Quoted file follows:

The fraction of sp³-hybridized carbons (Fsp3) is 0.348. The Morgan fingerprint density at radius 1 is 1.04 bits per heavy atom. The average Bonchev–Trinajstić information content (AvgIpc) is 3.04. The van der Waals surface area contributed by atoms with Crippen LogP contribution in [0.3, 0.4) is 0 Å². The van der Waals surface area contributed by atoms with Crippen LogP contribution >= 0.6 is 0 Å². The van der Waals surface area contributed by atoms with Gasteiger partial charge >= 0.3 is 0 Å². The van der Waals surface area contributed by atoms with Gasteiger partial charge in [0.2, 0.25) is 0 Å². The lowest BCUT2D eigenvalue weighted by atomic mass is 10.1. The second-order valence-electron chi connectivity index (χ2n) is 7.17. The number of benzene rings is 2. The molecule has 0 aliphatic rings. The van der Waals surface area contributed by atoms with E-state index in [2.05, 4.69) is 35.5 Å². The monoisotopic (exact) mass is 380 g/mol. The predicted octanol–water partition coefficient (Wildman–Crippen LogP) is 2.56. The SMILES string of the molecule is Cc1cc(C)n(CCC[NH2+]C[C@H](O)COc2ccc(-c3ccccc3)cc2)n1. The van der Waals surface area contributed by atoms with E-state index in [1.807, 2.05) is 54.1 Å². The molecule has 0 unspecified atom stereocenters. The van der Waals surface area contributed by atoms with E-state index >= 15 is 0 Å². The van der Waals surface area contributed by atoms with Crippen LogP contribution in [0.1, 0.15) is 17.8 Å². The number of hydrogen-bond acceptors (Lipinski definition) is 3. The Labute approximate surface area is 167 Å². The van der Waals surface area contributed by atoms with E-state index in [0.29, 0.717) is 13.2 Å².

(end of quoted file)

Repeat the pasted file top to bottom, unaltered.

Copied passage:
The fraction of sp³-hybridized carbons (Fsp3) is 0.348. The Morgan fingerprint density at radius 1 is 1.04 bits per heavy atom. The average Bonchev–Trinajstić information content (AvgIpc) is 3.04. The van der Waals surface area contributed by atoms with Crippen LogP contribution in [0.3, 0.4) is 0 Å². The van der Waals surface area contributed by atoms with Crippen LogP contribution >= 0.6 is 0 Å². The van der Waals surface area contributed by atoms with Gasteiger partial charge >= 0.3 is 0 Å². The van der Waals surface area contributed by atoms with Gasteiger partial charge in [0.2, 0.25) is 0 Å². The lowest BCUT2D eigenvalue weighted by atomic mass is 10.1. The second-order valence-electron chi connectivity index (χ2n) is 7.17. The number of benzene rings is 2. The molecule has 0 aliphatic rings. The van der Waals surface area contributed by atoms with E-state index in [2.05, 4.69) is 35.5 Å². The monoisotopic (exact) mass is 380 g/mol. The predicted octanol–water partition coefficient (Wildman–Crippen LogP) is 2.56. The SMILES string of the molecule is Cc1cc(C)n(CCC[NH2+]C[C@H](O)COc2ccc(-c3ccccc3)cc2)n1. The van der Waals surface area contributed by atoms with E-state index in [1.807, 2.05) is 54.1 Å². The molecule has 0 unspecified atom stereocenters. The van der Waals surface area contributed by atoms with E-state index >= 15 is 0 Å². The van der Waals surface area contributed by atoms with Crippen LogP contribution in [0.1, 0.15) is 17.8 Å². The number of hydrogen-bond acceptors (Lipinski definition) is 3. The Labute approximate surface area is 167 Å². The van der Waals surface area contributed by atoms with E-state index in [0.29, 0.717) is 13.2 Å².